By Janet Adamy

The Wall Street Journal. (may require subscription) 2008-12-18

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Nutrition counts for Philly restaurants in 2010

Philadelphia mayor signs strong menu labeling law that requires most chain restaurants to display calorie, fat, other nutrition information starting in 2010. Most of city's cheesesteak joints are stand-alone shops or small chains and won't be subject to law.

By Maryclaire Dale

The Associated Press; International Herald Tribune 2008-12-18

Chefs expand reach of bacon from breakfast to dessert

When Vosges Haut-Chocolate in Chicago introduced a chocolate bar studded with applewood bacon last year, the sweet-swine concoction was novel. Now, it's popular with chefs across nation. Among the treats: bacon ice cream, maple bacon cupcakes, banana bread pudding with bacon brittle.

By Maria Hunt

The Christian Science Monitor 2008-12-03

Chapter 11 for nation's biggest chicken producer

Pilgrim's Pride seeks protection of bankruptcy court after battling year of volatile feed, fuel costs, low poultry prices, and drop in demand from restaurants. And: Tyson, Perdue, Sanderson, Wayne are other big poultry players (click 'See also').

By Miriam Marcus 2008-12-01

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Opinion: Our right to know nutrition information

Obesity is a public health disaster and is threatening our children. About half of Americans' food budget is spent at restaurants. If we can force oil companies to tell us octane level of fuel for our cars, surely we can demand that fast-food and restaurant chains tell us what we're putting into our bodies.

By Harold Goldstein and Eric Schlosser

Los Angeles Times 2008-08-05

Fast-food id

Reveling in post-modern gluttony, CKE Restaurants, parent company of Hardee's and Carl's Jr., goes for the bloat and gloats about it. The attitude disarms the food police and allows diners a feel-good aspect about getting fat and the chance to strike a blow against political correctness. The strategy is making money, and copycatting is rampant.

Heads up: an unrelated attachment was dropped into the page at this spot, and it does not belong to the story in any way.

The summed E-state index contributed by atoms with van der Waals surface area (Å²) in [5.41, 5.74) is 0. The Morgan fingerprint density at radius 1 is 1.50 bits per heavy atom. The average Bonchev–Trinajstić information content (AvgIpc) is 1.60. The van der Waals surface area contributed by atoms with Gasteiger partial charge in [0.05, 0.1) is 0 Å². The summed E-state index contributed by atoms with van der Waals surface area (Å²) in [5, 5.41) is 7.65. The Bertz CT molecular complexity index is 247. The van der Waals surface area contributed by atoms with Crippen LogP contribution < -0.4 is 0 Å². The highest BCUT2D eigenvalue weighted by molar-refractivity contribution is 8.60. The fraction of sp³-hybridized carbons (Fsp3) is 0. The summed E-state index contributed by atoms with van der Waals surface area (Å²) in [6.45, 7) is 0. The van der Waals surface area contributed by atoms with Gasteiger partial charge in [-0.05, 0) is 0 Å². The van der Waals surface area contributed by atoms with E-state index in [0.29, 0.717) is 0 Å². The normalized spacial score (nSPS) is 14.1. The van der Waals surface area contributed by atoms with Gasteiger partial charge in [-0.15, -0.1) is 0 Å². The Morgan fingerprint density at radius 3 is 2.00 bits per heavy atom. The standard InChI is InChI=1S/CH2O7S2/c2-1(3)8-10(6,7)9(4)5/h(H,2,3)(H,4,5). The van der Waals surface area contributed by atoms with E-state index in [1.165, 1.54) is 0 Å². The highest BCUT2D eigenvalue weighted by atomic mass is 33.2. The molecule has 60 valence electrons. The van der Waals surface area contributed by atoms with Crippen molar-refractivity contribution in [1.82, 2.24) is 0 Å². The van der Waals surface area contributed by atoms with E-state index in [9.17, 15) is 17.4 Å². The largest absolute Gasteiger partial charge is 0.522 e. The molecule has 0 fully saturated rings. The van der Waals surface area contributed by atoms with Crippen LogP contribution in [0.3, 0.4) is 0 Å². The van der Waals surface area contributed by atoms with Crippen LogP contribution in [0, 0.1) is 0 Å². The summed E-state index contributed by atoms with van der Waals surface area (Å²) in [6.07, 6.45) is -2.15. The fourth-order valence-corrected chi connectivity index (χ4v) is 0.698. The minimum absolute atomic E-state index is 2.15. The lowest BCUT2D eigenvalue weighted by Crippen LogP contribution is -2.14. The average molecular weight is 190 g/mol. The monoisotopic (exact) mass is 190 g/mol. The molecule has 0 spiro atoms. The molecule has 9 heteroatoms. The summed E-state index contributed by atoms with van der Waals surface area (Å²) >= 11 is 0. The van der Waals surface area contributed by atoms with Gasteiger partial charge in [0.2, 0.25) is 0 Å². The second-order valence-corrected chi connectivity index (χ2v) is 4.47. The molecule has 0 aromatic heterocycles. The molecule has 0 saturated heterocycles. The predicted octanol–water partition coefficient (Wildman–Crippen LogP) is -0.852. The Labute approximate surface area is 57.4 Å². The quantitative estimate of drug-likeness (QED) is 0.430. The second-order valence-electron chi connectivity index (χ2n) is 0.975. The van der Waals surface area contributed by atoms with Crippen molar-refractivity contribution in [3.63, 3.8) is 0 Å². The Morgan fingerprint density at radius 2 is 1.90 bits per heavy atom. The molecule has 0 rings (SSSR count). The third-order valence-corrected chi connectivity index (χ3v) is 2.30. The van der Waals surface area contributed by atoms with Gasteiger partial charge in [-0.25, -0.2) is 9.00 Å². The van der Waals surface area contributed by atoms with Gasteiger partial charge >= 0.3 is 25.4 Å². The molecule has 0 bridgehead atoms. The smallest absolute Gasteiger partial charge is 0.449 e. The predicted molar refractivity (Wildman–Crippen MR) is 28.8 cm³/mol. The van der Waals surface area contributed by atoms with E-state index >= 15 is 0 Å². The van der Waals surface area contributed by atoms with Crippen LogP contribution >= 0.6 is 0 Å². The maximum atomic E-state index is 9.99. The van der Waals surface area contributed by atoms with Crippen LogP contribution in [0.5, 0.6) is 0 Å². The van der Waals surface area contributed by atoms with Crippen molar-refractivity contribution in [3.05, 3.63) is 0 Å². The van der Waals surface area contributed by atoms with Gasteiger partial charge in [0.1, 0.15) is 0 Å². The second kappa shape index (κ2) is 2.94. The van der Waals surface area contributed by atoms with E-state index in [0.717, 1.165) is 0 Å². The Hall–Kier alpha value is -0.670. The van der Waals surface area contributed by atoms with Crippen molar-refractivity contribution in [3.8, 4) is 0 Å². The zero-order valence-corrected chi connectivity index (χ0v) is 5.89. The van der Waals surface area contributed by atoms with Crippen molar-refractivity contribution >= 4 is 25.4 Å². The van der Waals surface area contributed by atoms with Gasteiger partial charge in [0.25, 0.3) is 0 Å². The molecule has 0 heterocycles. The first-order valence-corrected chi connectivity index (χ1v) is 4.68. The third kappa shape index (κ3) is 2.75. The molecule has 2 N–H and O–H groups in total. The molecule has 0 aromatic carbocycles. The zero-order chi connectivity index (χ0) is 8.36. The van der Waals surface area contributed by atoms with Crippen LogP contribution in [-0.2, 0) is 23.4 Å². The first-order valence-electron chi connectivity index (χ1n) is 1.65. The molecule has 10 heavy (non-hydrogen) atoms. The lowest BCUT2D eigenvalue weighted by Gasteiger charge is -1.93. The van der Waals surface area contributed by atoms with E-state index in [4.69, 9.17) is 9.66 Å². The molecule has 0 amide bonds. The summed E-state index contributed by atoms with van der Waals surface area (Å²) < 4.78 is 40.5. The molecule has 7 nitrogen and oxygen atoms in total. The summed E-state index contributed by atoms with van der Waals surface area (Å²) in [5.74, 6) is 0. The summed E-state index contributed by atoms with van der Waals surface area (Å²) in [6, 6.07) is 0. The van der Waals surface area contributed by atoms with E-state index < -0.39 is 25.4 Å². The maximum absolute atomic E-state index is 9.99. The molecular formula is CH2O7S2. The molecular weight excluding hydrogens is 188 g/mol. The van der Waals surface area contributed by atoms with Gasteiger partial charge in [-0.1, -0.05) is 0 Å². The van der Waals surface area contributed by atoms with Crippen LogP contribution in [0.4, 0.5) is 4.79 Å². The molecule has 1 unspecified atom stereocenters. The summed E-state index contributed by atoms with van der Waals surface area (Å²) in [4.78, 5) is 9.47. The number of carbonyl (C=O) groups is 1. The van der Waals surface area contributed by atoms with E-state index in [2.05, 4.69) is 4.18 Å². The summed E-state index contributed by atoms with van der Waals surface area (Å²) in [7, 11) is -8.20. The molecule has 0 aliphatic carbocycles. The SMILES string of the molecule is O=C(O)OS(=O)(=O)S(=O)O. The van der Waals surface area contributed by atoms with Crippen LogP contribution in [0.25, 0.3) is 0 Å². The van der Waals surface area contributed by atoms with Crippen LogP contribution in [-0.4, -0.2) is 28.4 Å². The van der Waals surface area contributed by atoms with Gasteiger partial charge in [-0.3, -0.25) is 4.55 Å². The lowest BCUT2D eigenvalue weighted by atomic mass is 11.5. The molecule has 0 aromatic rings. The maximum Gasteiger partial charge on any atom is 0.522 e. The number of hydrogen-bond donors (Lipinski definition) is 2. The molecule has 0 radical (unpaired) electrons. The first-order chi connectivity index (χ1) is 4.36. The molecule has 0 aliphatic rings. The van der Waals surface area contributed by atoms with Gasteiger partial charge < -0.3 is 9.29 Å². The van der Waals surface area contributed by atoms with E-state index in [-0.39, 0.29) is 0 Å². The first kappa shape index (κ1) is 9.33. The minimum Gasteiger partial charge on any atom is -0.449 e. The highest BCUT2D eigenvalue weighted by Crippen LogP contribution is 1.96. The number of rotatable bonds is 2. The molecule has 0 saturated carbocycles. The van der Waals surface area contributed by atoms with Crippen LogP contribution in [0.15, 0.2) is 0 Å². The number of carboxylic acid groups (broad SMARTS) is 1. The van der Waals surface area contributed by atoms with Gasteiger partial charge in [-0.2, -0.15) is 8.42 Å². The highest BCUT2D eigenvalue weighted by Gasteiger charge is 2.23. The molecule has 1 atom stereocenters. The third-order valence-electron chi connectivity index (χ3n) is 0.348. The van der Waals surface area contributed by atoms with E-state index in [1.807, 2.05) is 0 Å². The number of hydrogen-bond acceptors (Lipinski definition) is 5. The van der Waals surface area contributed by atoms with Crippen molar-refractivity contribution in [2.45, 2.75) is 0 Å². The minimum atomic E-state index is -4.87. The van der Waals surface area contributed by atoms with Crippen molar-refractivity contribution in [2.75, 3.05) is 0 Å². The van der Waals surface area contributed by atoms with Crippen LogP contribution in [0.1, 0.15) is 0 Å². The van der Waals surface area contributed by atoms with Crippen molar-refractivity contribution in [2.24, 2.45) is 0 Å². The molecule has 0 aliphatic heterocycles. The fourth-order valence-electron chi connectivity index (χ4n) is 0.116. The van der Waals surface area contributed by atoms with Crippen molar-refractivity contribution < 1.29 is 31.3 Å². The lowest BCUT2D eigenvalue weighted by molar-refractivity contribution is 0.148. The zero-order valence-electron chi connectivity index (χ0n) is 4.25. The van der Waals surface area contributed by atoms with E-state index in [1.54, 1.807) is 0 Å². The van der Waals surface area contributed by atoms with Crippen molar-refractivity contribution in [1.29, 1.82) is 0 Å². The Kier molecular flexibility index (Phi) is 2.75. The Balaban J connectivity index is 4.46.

By Joe Keohane

Portfolio 2008-02-01

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Beef for a buck?

Fast-food outlets lure cash-strapped customers and teens with expanded dollar menus. Some even include the double cheeseburger, usually a more expensive, marquee choice. Even the non-burger places - including Taco Bell - are jumping in. The Sammies, at Quizno's, are one of the rare cheap choices that also are less than 300 calories.

By Lauren Shepherd

The Associated Press; Union-Tribune (CA) 2008-02-12

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Beyond cod

Tom Aikens, chef and restaurateur, spent most of a year learning fish. Now, at his new fish and chips place in London, he looks to raise awareness about overfished species, like North Sea cod and Mediterranean bluefin tuna, and to expand diners' palates with fish that are sustainably and legally caught.

By Elisabeth Rosenthal

The New York Times 2008-01-15

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Out of the cubicle

Out of the cubicle

(Scott Adams/Dilbert/USF, Inc.)

"Dilbert" creator, now a pointy-haired boss at a restaurant near San Francisco, is trusting and appreciative and full of off-the-wall ideas about how to turn around the business. But employees say he is dramatically clueless about the the restaurant industry, and they worry: Will they soon be wearing short-sleeved white shirts and ties that point up?

By Brad Stone

The New York Times 2007-11-11

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Shock and foie gras

Xanthan gum and agar-agar, usually low on the list of ingredients in processed foods and often at home in petri dishes, has nudged flour and cornstarch aside in a few intrepid chefs' kitchens. Chemistry, they say, as they tie foie gras into a knot, is another word for recipe.

By Kenneth Chang